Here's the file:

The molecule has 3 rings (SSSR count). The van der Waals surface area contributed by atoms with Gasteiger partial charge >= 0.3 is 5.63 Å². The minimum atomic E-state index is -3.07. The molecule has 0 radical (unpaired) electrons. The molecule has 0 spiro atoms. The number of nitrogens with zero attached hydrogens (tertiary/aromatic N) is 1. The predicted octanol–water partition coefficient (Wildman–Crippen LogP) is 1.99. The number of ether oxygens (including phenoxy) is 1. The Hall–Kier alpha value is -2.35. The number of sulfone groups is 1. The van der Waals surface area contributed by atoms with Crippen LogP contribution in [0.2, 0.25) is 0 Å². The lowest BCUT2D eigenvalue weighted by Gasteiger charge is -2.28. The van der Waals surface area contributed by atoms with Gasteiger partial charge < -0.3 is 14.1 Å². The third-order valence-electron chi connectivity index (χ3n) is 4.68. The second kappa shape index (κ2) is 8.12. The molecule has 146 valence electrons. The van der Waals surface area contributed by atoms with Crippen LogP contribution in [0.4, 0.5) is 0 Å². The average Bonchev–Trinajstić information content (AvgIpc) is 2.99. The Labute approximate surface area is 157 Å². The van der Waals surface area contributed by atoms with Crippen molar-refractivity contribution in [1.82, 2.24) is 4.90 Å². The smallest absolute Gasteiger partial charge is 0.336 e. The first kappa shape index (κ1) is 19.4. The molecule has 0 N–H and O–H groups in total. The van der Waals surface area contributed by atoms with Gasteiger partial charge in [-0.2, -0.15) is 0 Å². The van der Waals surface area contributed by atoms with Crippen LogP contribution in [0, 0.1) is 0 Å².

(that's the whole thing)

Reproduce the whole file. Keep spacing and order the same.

The molecule has 3 rings (SSSR count). The van der Waals surface area contributed by atoms with Gasteiger partial charge >= 0.3 is 5.63 Å². The minimum atomic E-state index is -3.07. The molecule has 0 radical (unpaired) electrons. The molecule has 0 spiro atoms. The number of nitrogens with zero attached hydrogens (tertiary/aromatic N) is 1. The predicted octanol–water partition coefficient (Wildman–Crippen LogP) is 1.99. The number of ether oxygens (including phenoxy) is 1. The Hall–Kier alpha value is -2.35. The number of sulfone groups is 1. The van der Waals surface area contributed by atoms with Crippen LogP contribution in [0.2, 0.25) is 0 Å². The lowest BCUT2D eigenvalue weighted by Gasteiger charge is -2.28. The van der Waals surface area contributed by atoms with Gasteiger partial charge < -0.3 is 14.1 Å². The third-order valence-electron chi connectivity index (χ3n) is 4.68. The second kappa shape index (κ2) is 8.12. The molecule has 146 valence electrons. The van der Waals surface area contributed by atoms with Crippen LogP contribution in [0.4, 0.5) is 0 Å². The average Bonchev–Trinajstić information content (AvgIpc) is 2.99. The Labute approximate surface area is 157 Å². The van der Waals surface area contributed by atoms with Crippen molar-refractivity contribution in [1.82, 2.24) is 4.90 Å². The smallest absolute Gasteiger partial charge is 0.336 e. The first kappa shape index (κ1) is 19.4. The molecule has 0 N–H and O–H groups in total. The van der Waals surface area contributed by atoms with Gasteiger partial charge in [-0.2, -0.15) is 0 Å². The van der Waals surface area contributed by atoms with Crippen LogP contribution in [0, 0.1) is 0 Å².